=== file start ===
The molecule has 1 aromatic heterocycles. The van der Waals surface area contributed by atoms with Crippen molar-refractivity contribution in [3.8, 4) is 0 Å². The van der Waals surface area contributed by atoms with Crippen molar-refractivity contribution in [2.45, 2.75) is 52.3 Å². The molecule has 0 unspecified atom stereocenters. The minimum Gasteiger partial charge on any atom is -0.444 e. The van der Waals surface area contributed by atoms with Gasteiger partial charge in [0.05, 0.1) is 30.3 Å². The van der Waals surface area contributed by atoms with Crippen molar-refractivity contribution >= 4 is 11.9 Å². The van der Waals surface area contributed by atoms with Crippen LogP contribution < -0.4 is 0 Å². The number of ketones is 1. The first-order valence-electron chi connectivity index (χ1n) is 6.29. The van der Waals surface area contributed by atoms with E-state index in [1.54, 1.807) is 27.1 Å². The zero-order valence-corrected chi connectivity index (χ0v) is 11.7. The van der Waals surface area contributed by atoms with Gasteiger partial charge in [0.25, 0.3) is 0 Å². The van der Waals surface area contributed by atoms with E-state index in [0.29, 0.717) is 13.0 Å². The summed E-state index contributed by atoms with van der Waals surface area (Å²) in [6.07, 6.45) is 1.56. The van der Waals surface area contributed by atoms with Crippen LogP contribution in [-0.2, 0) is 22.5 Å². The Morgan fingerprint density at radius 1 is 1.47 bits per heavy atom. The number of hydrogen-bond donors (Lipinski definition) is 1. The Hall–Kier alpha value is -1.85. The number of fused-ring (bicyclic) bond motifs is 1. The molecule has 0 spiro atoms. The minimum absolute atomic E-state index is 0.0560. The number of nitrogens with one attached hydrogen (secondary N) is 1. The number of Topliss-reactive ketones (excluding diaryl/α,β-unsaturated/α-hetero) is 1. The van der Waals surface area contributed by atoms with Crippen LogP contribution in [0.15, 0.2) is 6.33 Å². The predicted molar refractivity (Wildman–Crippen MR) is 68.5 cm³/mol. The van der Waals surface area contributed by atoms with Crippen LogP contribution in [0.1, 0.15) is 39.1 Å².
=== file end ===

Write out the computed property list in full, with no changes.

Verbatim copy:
The molecule has 1 aromatic heterocycles. The van der Waals surface area contributed by atoms with Crippen molar-refractivity contribution in [3.8, 4) is 0 Å². The van der Waals surface area contributed by atoms with Crippen molar-refractivity contribution in [2.45, 2.75) is 52.3 Å². The molecule has 0 unspecified atom stereocenters. The minimum Gasteiger partial charge on any atom is -0.444 e. The van der Waals surface area contributed by atoms with Gasteiger partial charge in [0.05, 0.1) is 30.3 Å². The van der Waals surface area contributed by atoms with Crippen molar-refractivity contribution >= 4 is 11.9 Å². The van der Waals surface area contributed by atoms with Crippen LogP contribution < -0.4 is 0 Å². The number of ketones is 1. The first-order valence-electron chi connectivity index (χ1n) is 6.29. The van der Waals surface area contributed by atoms with E-state index in [1.54, 1.807) is 27.1 Å². The zero-order valence-corrected chi connectivity index (χ0v) is 11.7. The van der Waals surface area contributed by atoms with Gasteiger partial charge in [0.25, 0.3) is 0 Å². The van der Waals surface area contributed by atoms with E-state index in [0.29, 0.717) is 13.0 Å². The summed E-state index contributed by atoms with van der Waals surface area (Å²) in [6.07, 6.45) is 1.56. The van der Waals surface area contributed by atoms with Crippen LogP contribution in [-0.2, 0) is 22.5 Å². The Morgan fingerprint density at radius 1 is 1.47 bits per heavy atom. The number of hydrogen-bond donors (Lipinski definition) is 1. The Hall–Kier alpha value is -1.85. The number of fused-ring (bicyclic) bond motifs is 1. The molecule has 0 spiro atoms. The minimum absolute atomic E-state index is 0.0560. The number of nitrogens with one attached hydrogen (secondary N) is 1. The number of Topliss-reactive ketones (excluding diaryl/α,β-unsaturated/α-hetero) is 1. The van der Waals surface area contributed by atoms with Crippen LogP contribution in [0.15, 0.2) is 6.33 Å². The predicted molar refractivity (Wildman–Crippen MR) is 68.5 cm³/mol. The van der Waals surface area contributed by atoms with Crippen LogP contribution in [0.1, 0.15) is 39.1 Å².